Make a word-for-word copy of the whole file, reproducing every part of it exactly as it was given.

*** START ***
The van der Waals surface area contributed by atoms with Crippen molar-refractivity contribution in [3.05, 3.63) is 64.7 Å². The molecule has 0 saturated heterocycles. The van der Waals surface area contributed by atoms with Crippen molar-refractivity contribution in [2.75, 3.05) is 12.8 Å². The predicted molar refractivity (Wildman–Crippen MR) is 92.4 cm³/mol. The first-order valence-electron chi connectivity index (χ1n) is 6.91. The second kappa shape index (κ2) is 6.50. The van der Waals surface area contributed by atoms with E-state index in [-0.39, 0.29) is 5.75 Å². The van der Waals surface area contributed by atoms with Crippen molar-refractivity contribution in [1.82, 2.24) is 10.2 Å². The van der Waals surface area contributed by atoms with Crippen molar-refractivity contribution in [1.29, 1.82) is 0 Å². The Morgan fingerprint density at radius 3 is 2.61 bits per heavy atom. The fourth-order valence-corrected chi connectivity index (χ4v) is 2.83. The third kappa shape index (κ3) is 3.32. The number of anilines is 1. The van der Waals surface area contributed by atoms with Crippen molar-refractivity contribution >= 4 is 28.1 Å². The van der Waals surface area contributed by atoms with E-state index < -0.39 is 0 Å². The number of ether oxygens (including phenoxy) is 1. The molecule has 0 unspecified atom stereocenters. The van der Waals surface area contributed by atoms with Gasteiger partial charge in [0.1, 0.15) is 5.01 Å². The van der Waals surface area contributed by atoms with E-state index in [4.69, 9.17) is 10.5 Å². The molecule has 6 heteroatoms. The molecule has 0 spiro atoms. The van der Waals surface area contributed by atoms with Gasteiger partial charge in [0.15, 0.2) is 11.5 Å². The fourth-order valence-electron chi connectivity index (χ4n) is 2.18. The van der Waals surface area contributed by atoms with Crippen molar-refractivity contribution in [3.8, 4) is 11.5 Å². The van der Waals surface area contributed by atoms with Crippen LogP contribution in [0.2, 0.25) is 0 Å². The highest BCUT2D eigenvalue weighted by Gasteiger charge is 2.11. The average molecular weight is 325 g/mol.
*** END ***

The van der Waals surface area contributed by atoms with Crippen molar-refractivity contribution in [3.05, 3.63) is 64.7 Å². The molecule has 0 saturated heterocycles. The van der Waals surface area contributed by atoms with Crippen molar-refractivity contribution in [2.75, 3.05) is 12.8 Å². The predicted molar refractivity (Wildman–Crippen MR) is 92.4 cm³/mol. The first-order valence-electron chi connectivity index (χ1n) is 6.91. The second kappa shape index (κ2) is 6.50. The van der Waals surface area contributed by atoms with E-state index in [-0.39, 0.29) is 5.75 Å². The van der Waals surface area contributed by atoms with Crippen molar-refractivity contribution in [1.82, 2.24) is 10.2 Å². The van der Waals surface area contributed by atoms with Crippen molar-refractivity contribution in [1.29, 1.82) is 0 Å². The Morgan fingerprint density at radius 3 is 2.61 bits per heavy atom. The fourth-order valence-corrected chi connectivity index (χ4v) is 2.83. The third kappa shape index (κ3) is 3.32. The number of anilines is 1. The van der Waals surface area contributed by atoms with Crippen molar-refractivity contribution >= 4 is 28.1 Å². The van der Waals surface area contributed by atoms with E-state index < -0.39 is 0 Å². The number of ether oxygens (including phenoxy) is 1. The molecule has 0 unspecified atom stereocenters. The van der Waals surface area contributed by atoms with Gasteiger partial charge in [0.1, 0.15) is 5.01 Å². The van der Waals surface area contributed by atoms with E-state index in [4.69, 9.17) is 10.5 Å². The molecule has 6 heteroatoms. The molecule has 0 spiro atoms. The van der Waals surface area contributed by atoms with Gasteiger partial charge in [0.15, 0.2) is 11.5 Å². The fourth-order valence-electron chi connectivity index (χ4n) is 2.18. The van der Waals surface area contributed by atoms with Crippen molar-refractivity contribution in [3.8, 4) is 11.5 Å². The van der Waals surface area contributed by atoms with Crippen LogP contribution in [0.2, 0.25) is 0 Å². The highest BCUT2D eigenvalue weighted by Gasteiger charge is 2.11. The average molecular weight is 325 g/mol.